• “Neighborhood” with eight independent residential areas with 32 residents with dedicated dining rooms, more activity rooms and living areas;
  • A country kitchen and cafe, physiotherapy room, chapel, beauty salon and hairdresser and resident access to a secure outdoor patio for family connections;
  • Substantial parking available for families and friends;
  • Clinical services include restorative care, palliative care and extra space for families who support residents through end-of-life care
(Hon. Rod Phillips, long-term care minister, speaks to the audience at the groundbreaking for the recently announced Extendicare Stittsville.)

Minister for Long-Term Care, Rod Phillips, stated at the groundbreaking, “It is a privilege to be here to break ground on 256 modern long-term beds here in Stittsville. This is part of a broader package of reforms put forward on behalf of our government to address long-term care. After decades of neglect and underfunding, our government is in the process of reorganizing Ontario’s long-term care sector and building modern, safe, comfortable homes for our seniors. ”

The Minister added, “What we said in the legislation I introduced (October 28) is this we expect the long-term care home’s mission to be quality of care and quality of life. How it is structured, we are very open to what kind of partners want to come forward. We want to work with the best operators. ”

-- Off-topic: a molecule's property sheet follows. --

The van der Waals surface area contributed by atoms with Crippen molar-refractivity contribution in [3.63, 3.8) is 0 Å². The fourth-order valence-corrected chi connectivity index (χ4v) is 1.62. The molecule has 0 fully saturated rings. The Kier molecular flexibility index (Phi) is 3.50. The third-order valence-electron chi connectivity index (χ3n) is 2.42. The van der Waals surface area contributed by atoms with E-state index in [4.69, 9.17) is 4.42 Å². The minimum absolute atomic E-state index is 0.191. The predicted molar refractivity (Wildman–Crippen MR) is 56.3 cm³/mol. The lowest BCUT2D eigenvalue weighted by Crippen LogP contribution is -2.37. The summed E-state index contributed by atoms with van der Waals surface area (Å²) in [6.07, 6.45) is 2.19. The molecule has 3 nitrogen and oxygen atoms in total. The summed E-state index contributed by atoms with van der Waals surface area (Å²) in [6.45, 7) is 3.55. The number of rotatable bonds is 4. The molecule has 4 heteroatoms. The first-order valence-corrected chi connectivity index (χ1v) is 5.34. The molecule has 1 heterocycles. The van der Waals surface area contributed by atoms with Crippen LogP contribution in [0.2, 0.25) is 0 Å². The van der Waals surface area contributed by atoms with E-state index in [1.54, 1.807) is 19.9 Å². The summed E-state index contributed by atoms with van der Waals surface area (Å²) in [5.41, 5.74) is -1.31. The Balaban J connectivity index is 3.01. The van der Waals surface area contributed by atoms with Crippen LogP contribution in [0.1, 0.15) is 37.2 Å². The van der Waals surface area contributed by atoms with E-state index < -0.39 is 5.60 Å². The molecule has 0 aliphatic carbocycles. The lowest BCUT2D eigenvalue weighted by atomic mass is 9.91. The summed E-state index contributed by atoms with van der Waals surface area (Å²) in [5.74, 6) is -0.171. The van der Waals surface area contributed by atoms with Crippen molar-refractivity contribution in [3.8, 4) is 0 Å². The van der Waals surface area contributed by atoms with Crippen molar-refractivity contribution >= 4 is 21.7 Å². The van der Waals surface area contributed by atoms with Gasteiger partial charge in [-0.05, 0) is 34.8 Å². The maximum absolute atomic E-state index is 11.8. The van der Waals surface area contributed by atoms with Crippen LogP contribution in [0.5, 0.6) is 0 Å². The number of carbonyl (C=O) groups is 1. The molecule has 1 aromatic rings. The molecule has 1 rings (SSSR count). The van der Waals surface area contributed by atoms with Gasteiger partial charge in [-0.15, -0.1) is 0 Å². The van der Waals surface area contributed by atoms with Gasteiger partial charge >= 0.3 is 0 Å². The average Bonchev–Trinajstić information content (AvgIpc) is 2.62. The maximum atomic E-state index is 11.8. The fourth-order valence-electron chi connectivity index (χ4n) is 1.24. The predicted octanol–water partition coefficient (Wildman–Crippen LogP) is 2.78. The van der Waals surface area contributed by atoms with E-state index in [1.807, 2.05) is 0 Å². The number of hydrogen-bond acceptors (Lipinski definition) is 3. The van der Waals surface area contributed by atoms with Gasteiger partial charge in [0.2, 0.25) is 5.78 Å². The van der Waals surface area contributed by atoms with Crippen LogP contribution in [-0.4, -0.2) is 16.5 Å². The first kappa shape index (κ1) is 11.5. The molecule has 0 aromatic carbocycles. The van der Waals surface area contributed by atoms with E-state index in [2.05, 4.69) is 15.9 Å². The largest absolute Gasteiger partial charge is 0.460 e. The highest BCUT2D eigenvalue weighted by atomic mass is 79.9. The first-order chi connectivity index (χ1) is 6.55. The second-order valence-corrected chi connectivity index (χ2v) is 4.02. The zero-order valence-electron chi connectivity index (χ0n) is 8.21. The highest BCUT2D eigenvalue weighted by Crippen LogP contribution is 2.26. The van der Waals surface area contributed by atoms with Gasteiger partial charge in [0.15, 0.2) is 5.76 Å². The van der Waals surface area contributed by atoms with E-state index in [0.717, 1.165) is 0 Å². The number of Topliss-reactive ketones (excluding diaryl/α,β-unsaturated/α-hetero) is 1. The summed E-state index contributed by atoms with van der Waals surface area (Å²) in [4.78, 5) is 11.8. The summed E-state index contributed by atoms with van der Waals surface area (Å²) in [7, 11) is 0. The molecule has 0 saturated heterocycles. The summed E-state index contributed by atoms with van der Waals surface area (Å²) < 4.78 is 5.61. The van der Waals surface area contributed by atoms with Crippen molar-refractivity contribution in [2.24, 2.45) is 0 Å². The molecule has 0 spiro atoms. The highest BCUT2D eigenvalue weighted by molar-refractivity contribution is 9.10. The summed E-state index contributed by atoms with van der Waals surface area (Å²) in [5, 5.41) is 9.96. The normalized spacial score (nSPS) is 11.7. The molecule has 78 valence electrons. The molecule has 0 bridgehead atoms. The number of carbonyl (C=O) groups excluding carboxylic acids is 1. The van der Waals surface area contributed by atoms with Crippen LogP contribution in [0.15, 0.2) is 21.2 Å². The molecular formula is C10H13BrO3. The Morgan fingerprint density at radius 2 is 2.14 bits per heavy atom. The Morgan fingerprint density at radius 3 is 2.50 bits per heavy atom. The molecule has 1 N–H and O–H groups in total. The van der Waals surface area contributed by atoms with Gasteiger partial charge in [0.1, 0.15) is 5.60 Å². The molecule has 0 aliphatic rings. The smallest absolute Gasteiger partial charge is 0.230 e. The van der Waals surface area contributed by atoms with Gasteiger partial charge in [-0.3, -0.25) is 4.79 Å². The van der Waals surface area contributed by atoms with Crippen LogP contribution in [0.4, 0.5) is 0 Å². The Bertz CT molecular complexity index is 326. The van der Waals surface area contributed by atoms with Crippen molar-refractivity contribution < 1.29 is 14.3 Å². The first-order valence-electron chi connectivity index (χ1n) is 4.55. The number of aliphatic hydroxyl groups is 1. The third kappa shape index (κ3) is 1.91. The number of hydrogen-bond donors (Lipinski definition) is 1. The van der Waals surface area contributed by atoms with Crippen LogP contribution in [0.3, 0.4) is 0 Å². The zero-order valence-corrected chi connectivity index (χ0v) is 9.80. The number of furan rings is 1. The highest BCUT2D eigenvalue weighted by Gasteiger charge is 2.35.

(Goldie Ghamari, MPP for Carleton, welcomes the new long-term care home to be built by Extendicare and located in Stittsville.)

The groundbreaking today is just the starting point for building modern, quality housing for the senior population. This new facility will to the great benefit of Stittsville and the surrounding communities. My trip to Carleton has an aging population that is growing rapidly, and it is encouraging to see our government investing in building homes like this and updating existing homes so that our loved ones have a safe and comfortable place to call home ”. shared Goldie Ghamari, Carleton MPP.

(Ann Cioppo, resident of West End Villa speaks to the audience at the Extendicare Stittsville groundbreaking ceremony on October 29, 2021)